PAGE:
Jeanette Vaughan, |
Flying Solo: An Unconventional Aviatrix Navigates Turbulence in Life
(AgeView Press, 2012)
Nora Jean Broussard Greenwood may resemble a lot of other stay-at-home-moms in 1950s New Orleans. She and Frank have four children, live in a nice house and have decent servants. And because of the elevated status of the extended Greenwood family, Nora and Frank are members of the kinds of organizations that only rich Southern men and women are invited to join. On the surface, life is running as smooth as silk.
Except that it's not. Nora's stuck in an abusive marriage with a womanizing alcoholic. The Catholic Church doesn't approve of divorce, so there appears to be little remedy for her situation. And the Greenwoods are so powerful in this city that it would be societal suicide to suggest any wrongdoing on the part of one of their own. That would be Frank. Nora would be seen as a mere interloper who has somehow nudged herself into the fold from the outside world.
Thank goodness Nora has her best friend Charlene to confide in, as well as the joyful distraction of her new flying lessons. Yes, Nora has decided to learn how to fly, without letting her husband know. In 1961, she seems to be finally exerting the independent spirit that was hiding inside of her, all along. At the same time, she's fallen in love with her flight instructor, Steve Novak. The feeling is mutual. Under different circumstances, these two lovebirds would wing off into the sunset as true and utter soulmates. But that just can't happen. Steve is also married, Catholic and has six kids. His wife Marci is a near-invalid who suffers from multiple sclerosis. So even though Nora and Steve appear to have the makings of becoming a perfect couple, they simply cannot pursue any kind of lasting relationship. Neither one is eager to admit that fact, but it's true.
And then Nora learns that she is pregnant with Steve's baby.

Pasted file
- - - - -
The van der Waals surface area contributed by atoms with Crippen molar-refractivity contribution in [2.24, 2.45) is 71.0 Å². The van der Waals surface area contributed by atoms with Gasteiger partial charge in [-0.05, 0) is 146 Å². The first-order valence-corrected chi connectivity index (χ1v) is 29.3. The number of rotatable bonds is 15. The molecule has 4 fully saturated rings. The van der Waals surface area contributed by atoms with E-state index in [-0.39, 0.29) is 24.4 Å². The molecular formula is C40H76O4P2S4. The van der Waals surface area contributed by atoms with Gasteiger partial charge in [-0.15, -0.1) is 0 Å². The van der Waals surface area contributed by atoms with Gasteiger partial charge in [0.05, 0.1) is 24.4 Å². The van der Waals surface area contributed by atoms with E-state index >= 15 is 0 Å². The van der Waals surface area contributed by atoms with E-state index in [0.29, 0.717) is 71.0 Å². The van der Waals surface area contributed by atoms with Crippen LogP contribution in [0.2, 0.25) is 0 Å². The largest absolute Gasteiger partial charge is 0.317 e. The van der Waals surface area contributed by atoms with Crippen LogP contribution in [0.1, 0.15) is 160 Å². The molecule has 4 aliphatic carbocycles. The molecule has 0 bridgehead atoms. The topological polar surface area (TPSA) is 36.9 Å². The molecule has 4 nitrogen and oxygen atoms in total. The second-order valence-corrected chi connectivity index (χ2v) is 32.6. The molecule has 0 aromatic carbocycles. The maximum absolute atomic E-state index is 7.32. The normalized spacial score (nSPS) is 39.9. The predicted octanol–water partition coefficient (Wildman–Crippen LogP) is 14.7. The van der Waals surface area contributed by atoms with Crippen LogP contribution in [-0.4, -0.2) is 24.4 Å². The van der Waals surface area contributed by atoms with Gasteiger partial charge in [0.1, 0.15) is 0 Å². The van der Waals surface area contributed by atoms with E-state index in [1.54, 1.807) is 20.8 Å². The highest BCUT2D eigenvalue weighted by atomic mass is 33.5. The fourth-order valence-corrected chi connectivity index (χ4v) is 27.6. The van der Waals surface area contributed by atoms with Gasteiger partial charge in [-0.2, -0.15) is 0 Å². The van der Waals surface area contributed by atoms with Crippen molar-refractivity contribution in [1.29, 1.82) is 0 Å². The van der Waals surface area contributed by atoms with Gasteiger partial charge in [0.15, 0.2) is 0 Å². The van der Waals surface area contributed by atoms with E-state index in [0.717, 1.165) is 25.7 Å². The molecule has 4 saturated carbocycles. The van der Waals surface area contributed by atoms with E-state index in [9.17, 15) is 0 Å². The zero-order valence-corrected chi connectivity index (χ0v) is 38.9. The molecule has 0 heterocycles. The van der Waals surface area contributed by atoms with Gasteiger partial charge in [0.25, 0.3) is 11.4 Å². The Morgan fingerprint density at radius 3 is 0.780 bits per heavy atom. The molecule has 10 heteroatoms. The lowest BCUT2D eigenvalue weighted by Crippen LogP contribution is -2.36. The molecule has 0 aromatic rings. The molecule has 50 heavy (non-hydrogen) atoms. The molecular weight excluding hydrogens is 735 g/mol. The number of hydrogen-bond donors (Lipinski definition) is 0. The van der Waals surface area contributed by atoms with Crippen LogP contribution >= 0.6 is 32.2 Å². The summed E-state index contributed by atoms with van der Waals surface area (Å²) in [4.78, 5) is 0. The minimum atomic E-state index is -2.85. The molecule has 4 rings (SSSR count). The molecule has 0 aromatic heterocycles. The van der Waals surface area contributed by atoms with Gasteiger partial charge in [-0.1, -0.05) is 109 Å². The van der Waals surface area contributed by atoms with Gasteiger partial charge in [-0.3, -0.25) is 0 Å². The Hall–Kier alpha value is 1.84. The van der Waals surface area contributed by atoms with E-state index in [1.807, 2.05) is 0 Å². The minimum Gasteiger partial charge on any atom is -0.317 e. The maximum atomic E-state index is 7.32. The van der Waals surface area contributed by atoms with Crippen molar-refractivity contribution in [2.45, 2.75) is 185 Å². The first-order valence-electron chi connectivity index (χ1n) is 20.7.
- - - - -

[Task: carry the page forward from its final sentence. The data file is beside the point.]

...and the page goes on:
If this complication had arisen in the 21st century -- or even just a few decades later -- the story would probably have resolved itself in a different sort of way. But this is 1961, in high society, in the Deep South. Yikes.
We follow along as Nora puts in motion an intricate plan for getting a divorce and for assuring the security of her children. Thanks to her new aviator license and her savvy thought of using the Greenwood family Piper as collateral, she's successful. But then there's the matter of Steve, Marci, their children, and the baby on the way. Amazingly enough, Marci suggests that Nora and her brood move in temporarily with the Novaks to save money and to have a place to live. Nora can then "assist" Marci. The mistress and the wife, living together under the same roof, with all of their children and the man they both love. What?!? How can our by-this-time heroine possibly agree to this unusual and potentially stressful arrangement? What in the world will happen to everyone after the baby arrives? And what about Nora's discovery of her own genealogical secret?
Author Jeanette Vaughan is a practiced storyteller. She's even adept at conveying the details of some very steamy sex scenes. Throughout her entire narrative, readers will be cheering for Nora and hoping for the best outcome with Steve and all of the children. Given the circumstances of the time and the place, however, no one should be too shocked at the ending.
We are left to wonder: How much of this story is true? And what relationship, if any, exists between the real-life Nora and the author of this book? What would happen if this same situation occurred today? Nevertheless, this tale is a compelling one that widely considers the rights and daily lives of American women in the not-so-distant past. It is worthwhile reading for just about any woman, of just about any age. It'll be a tougher sell to a male audience, except to those guys who happen to be pilots. The flight angle should appeal to them.
(Some of the proceeds from the sale of this book will support the author's son, who has Duchenne's muscular dystrophy. Note to other early readers: some typographical and grammatical errors found in the first printing are said to have been addressed and corrected for subsequent editions.)
book review by
Corinne H. Smith
8 September 2012
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